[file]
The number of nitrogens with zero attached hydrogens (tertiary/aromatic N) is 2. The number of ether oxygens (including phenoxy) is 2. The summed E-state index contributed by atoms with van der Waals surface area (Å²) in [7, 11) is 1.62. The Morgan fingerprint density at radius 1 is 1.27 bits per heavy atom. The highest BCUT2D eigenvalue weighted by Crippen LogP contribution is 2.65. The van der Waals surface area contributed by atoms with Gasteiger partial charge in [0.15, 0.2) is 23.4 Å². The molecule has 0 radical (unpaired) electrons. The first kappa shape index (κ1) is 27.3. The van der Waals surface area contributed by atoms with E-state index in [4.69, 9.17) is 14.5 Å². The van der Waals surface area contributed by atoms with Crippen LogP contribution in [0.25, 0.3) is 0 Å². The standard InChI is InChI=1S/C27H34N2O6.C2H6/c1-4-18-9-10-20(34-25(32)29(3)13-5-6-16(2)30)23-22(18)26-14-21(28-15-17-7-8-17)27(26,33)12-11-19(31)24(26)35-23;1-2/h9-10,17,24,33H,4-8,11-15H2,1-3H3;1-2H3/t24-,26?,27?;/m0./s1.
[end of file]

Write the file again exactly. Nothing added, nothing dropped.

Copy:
The number of nitrogens with zero attached hydrogens (tertiary/aromatic N) is 2. The number of ether oxygens (including phenoxy) is 2. The summed E-state index contributed by atoms with van der Waals surface area (Å²) in [7, 11) is 1.62. The Morgan fingerprint density at radius 1 is 1.27 bits per heavy atom. The highest BCUT2D eigenvalue weighted by Crippen LogP contribution is 2.65. The van der Waals surface area contributed by atoms with Gasteiger partial charge in [0.15, 0.2) is 23.4 Å². The molecule has 0 radical (unpaired) electrons. The first kappa shape index (κ1) is 27.3. The van der Waals surface area contributed by atoms with E-state index in [4.69, 9.17) is 14.5 Å². The van der Waals surface area contributed by atoms with Crippen LogP contribution in [0.25, 0.3) is 0 Å². The standard InChI is InChI=1S/C27H34N2O6.C2H6/c1-4-18-9-10-20(34-25(32)29(3)13-5-6-16(2)30)23-22(18)26-14-21(28-15-17-7-8-17)27(26,33)12-11-19(31)24(26)35-23;1-2/h9-10,17,24,33H,4-8,11-15H2,1-3H3;1-2H3/t24-,26?,27?;/m0./s1.